- Entrance Exams
- Schools / Boards
- Talent Search Exams
Mrs. Packletide’s Tiger by Saki (HH Munro) is a short story in which one character’s disloyalty to another proves the crux of the plot. Set mostly in Colonial India, the author aims to highlight and ridicule the pretentious nature of the upper classes of Edwardian society. With sophisticated language, we are encouraged ingeniously to dislike Mrs. Packletide, who endeavours to shoot a tiger in order to upstage her rival Loona Bimberton. The satirical tone employed throughout the story enables us to applaud her gullibility at the hands of her paid companion, Miss Mebbin.
From the beginning the satirical tone employed increases our dislike of the petty Mrs. Packletide whose motive for shooting a tiger was that her rival Loona Bimberton had recently flown in an “aeroplane by an Algerian aviator.” This feat in those times was considered not only a daring and brave feat (because aeroplanes had just been invented and were nothing like the comfortable, reliable modes of transport they are today) but Saki’s tone also shows us his repulsion of these classes by implying that this feat of Loona Bimberton’s was only a show of bravery. The word “carried” suggests she had to be helped and coaxed along the way and in the end it was only her greed for the fame it would bring her that made her do it. The alliteration highlights Mrs. Packletide’s outrage at being battered by a rival and we see her petty nature emerge from beneath her mask of society’s fashion.
Our dislike of Mrs. Packletide’s character increases as the story continues along with Saki’s sarcasm. The word “ostensibly” used by the author to describe how Mrs. Packletide is planning to show off the tiger skin rug to her friends seemingly in order to honour Loona Bimberton, is really an excuse to show off to her rival and upstage her. Similarly her offer of a thousand rupees for the chance to shoot a tiger “without much risk or exertion” shows the extravagance of this ridiculous expedition on which she is intent and reminds us of her shallow nature. This detail allows the author’s theme to grow, showing us the stupid side of Mrs. Packletide. She has no sense of the value of money or the actual excitement of hunting: the hunt, the chase, the kill.
Saki then introduces Mrs. Packletide’s paid companion, Miss Mebbin as having a:
“morbid dread of performing an atom more service than she had paid for.”
This statement of Miss Mebbin’s nature immediately creates in our minds a stingy, strict, sneering, cold-hearted woman.It also suggests she is observant and cautious, not for others but for herself. The title “Miss” combined with the detailed description of her thrifty nature creates an image of a mean old spinster. The idea that she is greedy is highlighted in the way he writes that she:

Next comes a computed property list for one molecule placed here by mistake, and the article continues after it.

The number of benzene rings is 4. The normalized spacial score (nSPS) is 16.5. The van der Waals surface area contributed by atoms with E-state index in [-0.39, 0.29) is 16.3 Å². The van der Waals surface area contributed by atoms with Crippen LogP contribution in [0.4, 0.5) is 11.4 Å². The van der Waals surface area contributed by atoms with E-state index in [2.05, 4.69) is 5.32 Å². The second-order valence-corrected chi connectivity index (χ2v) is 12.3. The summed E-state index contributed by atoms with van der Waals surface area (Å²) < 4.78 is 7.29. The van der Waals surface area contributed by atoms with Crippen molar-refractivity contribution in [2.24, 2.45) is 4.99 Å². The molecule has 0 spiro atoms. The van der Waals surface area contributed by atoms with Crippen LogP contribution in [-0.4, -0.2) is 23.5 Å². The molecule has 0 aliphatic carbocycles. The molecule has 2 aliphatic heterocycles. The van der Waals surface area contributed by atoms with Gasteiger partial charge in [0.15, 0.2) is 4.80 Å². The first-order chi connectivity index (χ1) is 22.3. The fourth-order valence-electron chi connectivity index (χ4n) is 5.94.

“adopted a protective elder-sister attitude to money.”
Saki is suggesting that on the surface, she is unthreatening but in truth she cares for money so much she treats it as a person, a sibling even. This revelation prepares us for her betrayal of Mrs. Packletide.
On the night of the shoot Mrs. Packletide reassures Miss Mebbin of the lack of danger showing that Mrs. Packletide knows how much of a farce this expedition really is. Miss Mebbin wasn’t actually mortally afraid but rather was concerned in case she missed a bonus in her pay. The shooting’s absurd nature is highlighted even more when Saki introduces the added detail of Mrs. Packletide playing “Patience” with cards as she awaits the old decrepit tiger to go for the obvious bait. In the end Mrs. Packletide misses the stationary tiger – and kills the bait instead! However, the tiger dies of a heart attack because of the loud gun report. Mrs. Packletide ignores this fact and claims she shot the tiger, assuming Miss Mebbin will not say a word as she is merely a “paid companion.” The villagers keep quiet so as not to jeopardise their reward.
Upon returning to England Mrs. Packletide has her revenge and gains admiration from everyone except, of course, Loona Bimberton. Once the fuss has died down we begin to see Mrs. Packletide enjoying happiness and we beg for repercussions. Saki answers our plea! Miss Mebbin returns to her old boss to blackmail her into paying for an idyllic cottage, which she does, promptly. We cheer enthusiastically!
In my view Saki achieved his goal superbly. By making Mrs. Packletide such a fake show-off with his sardonic tone and extravagant language, we grow hateful of her. Her petty, selfish nature annoys us and the extremes she will go to achieve her aims are deplorable. Although Miss Mebbin is a nasty piece of work herself, we still support her disloyalty towards Mrs. Packletide because it results in her comeuppance. The betrayal of Mrs. Packletide gives us the ending we want to this humorous story and leaves us in no doubt as to Saki’s feelings towards the upper classes.